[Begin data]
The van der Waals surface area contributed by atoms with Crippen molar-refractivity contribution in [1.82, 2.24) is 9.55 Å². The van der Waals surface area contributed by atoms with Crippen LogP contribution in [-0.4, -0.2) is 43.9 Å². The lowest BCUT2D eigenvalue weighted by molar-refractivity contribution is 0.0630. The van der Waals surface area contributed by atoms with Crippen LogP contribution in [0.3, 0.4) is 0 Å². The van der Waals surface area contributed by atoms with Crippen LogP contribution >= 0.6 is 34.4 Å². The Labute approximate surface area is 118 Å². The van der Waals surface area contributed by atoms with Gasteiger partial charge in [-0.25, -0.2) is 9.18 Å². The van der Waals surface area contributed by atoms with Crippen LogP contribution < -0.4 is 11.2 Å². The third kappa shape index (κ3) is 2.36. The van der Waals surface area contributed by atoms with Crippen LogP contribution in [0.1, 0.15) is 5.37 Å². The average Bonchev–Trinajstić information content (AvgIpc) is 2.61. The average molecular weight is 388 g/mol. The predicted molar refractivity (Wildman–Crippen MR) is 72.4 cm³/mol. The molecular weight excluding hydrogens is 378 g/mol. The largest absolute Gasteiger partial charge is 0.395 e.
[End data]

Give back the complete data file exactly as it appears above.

The van der Waals surface area contributed by atoms with Crippen molar-refractivity contribution in [1.82, 2.24) is 9.55 Å². The van der Waals surface area contributed by atoms with Crippen LogP contribution in [-0.4, -0.2) is 43.9 Å². The lowest BCUT2D eigenvalue weighted by molar-refractivity contribution is 0.0630. The van der Waals surface area contributed by atoms with Crippen LogP contribution in [0.3, 0.4) is 0 Å². The van der Waals surface area contributed by atoms with Crippen LogP contribution >= 0.6 is 34.4 Å². The Labute approximate surface area is 118 Å². The van der Waals surface area contributed by atoms with Gasteiger partial charge in [-0.25, -0.2) is 9.18 Å². The van der Waals surface area contributed by atoms with Crippen LogP contribution < -0.4 is 11.2 Å². The third kappa shape index (κ3) is 2.36. The van der Waals surface area contributed by atoms with Crippen LogP contribution in [0.1, 0.15) is 5.37 Å². The average Bonchev–Trinajstić information content (AvgIpc) is 2.61. The average molecular weight is 388 g/mol. The predicted molar refractivity (Wildman–Crippen MR) is 72.4 cm³/mol. The molecular weight excluding hydrogens is 378 g/mol. The largest absolute Gasteiger partial charge is 0.395 e.